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Recording Session Gear

Peter Stroud covers the list of gear he brings to recording sessions.

Elliott Tone Master (Jazzmaster-style with P-90s); 1964 Gibson SG Special; 1967 Trini Lopez (semi-hollow ES-335 style); TQR (Tonequest Report) Strat-style; Gibson Sheryl Crow Acoustic. Optional: Rickenbacker 660/12; National Resophonic Tricone; Jerry Jones Baritone; Duesenberg Double Cat with Multibender.

65amps London head and 2x12” speaker cab; 1966 Fender Deluxe Reverb; 1969 Ampeg G12 Gemini; 1960 Gibson Ranger.

(mounted on Pedaltrain pedalboard): Boss TU-2 Tuner; Moollon Active DI; Moollon Wah; Ernie Ball Volume Pedal; Carl Martin Compressor/Limiter; Baja Tech Custom Da Squeezer compressor; Pro Analog MK I overdrive; 65amps Colour Boost treble booster; Xotic Effects RC Booster; Z.Vex Fuzz Factory (Vector series); Electro-Harmonix Polyphase; EH Electric Mistress chorus/flanger; EH Echo 1 Digital Delay; Boss DD-3 Digital Delay (Robert Keeley modded). Optional: Electro-Harmonix POG; EH Memory Man with Hazarai.

Recording overdubs with artist Marius Westernhagen.
Supplies: Slide; a few packs of strings; wire snips and peg-winder, capo, and picks; 15’ input cable, 25’ input cable (from pedalboard to amp), and 50’ heavy gauge speaker cable (to allow placing speaker cabinet away in closet or iso booth); a handful of patch cables for pedals.

Above is my checklist for the gear I’ll take to a typical album recording session, plus or minus a handful, depending on the project. I try to cover all bases with the guitars: I bring along single coils, P-90s and humbuckers, solidbody and semi-hollow, “twang” vs. “fat,” and at least one guitar with a vibrato arm. For acoustic guitar when recording, I always prefer mahogany back and sides for the midrange character and the way it sits in the mix. Rosewood acoustics tend to be more bass responsive and too boomy for recording support parts. Most always, the low end is rolled off of my acoustic tone.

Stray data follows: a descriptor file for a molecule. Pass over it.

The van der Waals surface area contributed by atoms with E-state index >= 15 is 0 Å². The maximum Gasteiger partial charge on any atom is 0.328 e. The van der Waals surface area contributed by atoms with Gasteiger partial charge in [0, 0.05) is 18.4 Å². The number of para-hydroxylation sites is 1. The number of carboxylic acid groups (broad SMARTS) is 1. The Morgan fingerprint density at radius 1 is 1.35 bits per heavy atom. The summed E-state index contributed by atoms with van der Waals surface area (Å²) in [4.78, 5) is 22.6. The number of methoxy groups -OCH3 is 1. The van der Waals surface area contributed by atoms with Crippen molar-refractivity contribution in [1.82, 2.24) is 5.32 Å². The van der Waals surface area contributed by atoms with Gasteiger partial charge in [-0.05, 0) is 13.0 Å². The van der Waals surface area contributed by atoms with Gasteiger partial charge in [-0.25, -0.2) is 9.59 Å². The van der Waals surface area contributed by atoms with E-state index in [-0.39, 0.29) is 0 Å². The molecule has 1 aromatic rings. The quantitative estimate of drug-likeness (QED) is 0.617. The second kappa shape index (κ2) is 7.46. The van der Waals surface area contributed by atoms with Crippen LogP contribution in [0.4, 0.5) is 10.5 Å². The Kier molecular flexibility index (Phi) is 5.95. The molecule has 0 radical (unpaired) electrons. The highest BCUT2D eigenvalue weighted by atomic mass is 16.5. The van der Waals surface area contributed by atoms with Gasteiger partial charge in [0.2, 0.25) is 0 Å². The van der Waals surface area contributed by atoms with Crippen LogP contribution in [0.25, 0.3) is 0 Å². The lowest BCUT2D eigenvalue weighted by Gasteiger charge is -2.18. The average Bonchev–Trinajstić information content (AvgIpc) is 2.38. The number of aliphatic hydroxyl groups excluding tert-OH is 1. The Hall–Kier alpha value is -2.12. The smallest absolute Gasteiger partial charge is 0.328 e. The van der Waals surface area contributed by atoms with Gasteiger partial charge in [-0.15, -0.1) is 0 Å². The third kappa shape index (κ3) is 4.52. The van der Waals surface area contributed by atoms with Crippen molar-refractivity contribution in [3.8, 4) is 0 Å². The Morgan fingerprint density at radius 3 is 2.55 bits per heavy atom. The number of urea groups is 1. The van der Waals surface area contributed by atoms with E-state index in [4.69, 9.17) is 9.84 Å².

Peter with guitarist extraordinaire Larry Campbell.
Photos by Romney M-Westernhagen.
In the amp department, the 65amps London is my main “go-to.” The Deluxe Reverb gets used for the identifiable Fender blackface cleaner tones, reverb and tremolo. The Ampeg G12 and Gibson Ranger are sort of my tone secret weapons—both have been tweaked, repaired and modified over the years so they have a sound of their own. On most sessions I’ll run the London, Deluxe Reverb and Ampeg through the 65amps 2x12” cab, loaded with both a Celestion Alnico Blue and a G12H-30 “Anniversary.” The speakers have distinct individual characteristics, allowing for both to be mic’d and brought up separately or together at the console. The Gibson Ranger’s internal speaker, a higher-powered Jensen Alnico 12” out of an old Hammond organ (the less efficient original Jensen blew years ago), will always be mic’d. Smaller amps like the tweed Gibson are very “vocal,” narrower in tonal range and place nicely in a track. All of these amps have distinct tonal characteristics, which helps when multiple overdubs are called for.

The pedalboard is loaded with way more pedals than I’d ever use at once, and they’re never all hooked up, but they’re there to cover anything that might be asked for, or cool to add. Pedals that are almost always in the chain are the Moollon Active DI (a buffer to keep the input signal strong to the amp when using pedals or a long cable run), a compressor for occasionally beefing up the tone, and a delay for a little slap or echo during a solo.

Most recently, I recorded with German superstar Marius Westernhagen for his forthcoming release due out by end of year. This week-long session took place in Brooklyn at the way-cool studio facilities, Mission Sound Recording. Along with working with Marius, it was an opportunity to record alongside some of NYC’s absolute finest: Larry Campbell on guitars, mandolin, violin and pedal steel; Jack Daily on bass; and Andy Newmark and Shawn Pelton, who shared drum duties. Flying to recording sessions requires much thought to keeping the gear list lean. Working within the confines of travel, I took the smaller Pedaltrain 1 pedalboard in a roadcase that fell within the 50-pound baggage weight limit, two electrics (the Tonemaster and SG Special) in a dual gig bag that I carried onboard, and my acoustic checked with baggage. A backline company in NYC provided a 65amps London, and Mission Sound had an ample collection of cool amps to choose from. Marius’ producer, Kevin Bents, also made his Gibson ES-335 and Fender Strat available to me. It’s always unlikely you’ll use everything you take to a session, but every time I leave something at home, I’ll wish I’d brought it: “Hey did you a bring that Doppleganger tape delay that’ll chorus, flange and fuzz?”… “Errr, no. Left it at home.” And no, I don’t use a cartage company… just my Honda Odyssey van.


Peter Stroud
Peter is co-founder of 65amps.